- The DeKalb Utility District
- United States of America
The DeKalb Utility District (DUD) is considering building a new intake and water treatment plant, at a cost of at least $11,000,000. This project is unneeded and will immediately raise the water rates for DUD customers by 50% according to their own calculations.
If the DUD's overly-optimistic projections of 3% compounded growth fall short, further increases will follow. Smithville may be forced to raise their rates for their customers as well.
* The DUD says they will only raise rates by $10/month for the average customer. But the math doesn’t add up. USDA Rural Development says the rates will go up by at least 31%. The interest on the $10 million dollar loan will force us to pay more.
* "This proposal proposes to increase the water rates to their (DUD) customers by fifty percent…..(Smithville) customers will have to absorb a ten, fifteen, twenty percent increase.” (J.R. Wauford, Utility Engineer, 4/16/12)
* The DUD buys water from Smithville at $2.00/1000 gallons, and sells it for $19.00/2000 gallons (as of July 2012).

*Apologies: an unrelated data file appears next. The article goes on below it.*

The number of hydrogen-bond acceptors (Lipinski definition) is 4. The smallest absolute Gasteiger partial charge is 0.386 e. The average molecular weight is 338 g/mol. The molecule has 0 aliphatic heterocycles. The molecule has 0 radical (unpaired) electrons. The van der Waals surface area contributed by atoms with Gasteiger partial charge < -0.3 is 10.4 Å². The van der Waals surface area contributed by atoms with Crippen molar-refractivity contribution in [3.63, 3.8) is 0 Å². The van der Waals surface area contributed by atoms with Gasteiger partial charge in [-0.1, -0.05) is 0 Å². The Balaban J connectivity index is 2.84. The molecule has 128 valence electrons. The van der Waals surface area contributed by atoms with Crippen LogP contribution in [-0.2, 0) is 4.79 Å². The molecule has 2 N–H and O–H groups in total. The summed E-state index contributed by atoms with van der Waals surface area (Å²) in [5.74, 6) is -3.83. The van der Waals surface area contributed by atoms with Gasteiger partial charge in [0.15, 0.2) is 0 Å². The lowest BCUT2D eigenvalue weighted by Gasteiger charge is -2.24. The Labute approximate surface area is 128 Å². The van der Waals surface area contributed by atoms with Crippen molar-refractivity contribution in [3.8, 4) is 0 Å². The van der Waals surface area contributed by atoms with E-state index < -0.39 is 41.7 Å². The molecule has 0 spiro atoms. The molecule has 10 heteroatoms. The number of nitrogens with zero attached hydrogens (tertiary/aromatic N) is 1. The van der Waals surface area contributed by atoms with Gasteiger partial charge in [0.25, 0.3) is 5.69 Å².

* Smithville is only using roughly 45% of it’s capacity. They could double their users and support new industries and still have capacity.
* Smithville just spent $3 million to upgrade their water treatment system.
* Smithville has award-winning water as judged by the TN Assn. Utility Districts.
* The DUD cannot account for 84,590,673 gallons of water last year, losing 27.461% of the water they purchased.
* Now the DUD wants permission to pull 3,000,000 more gallons of water out of Center Hill Lake every day?
* In the DUD’s most recent audit identified a “deficiency in internal control” and recommends “the District strengthen its internal control in cash receipts, cash disbursements, and reconciliation of cash.” (John Poole, CPA, audit report, July 31, 2011)
* The bond financing for the loans has already been decided - before being voted on - with a no-bid contract with Wiley Brothers.
Doing so would ensure NOBODY would be required to pay higher water rates due to the construction of an unneeded water treatment plant.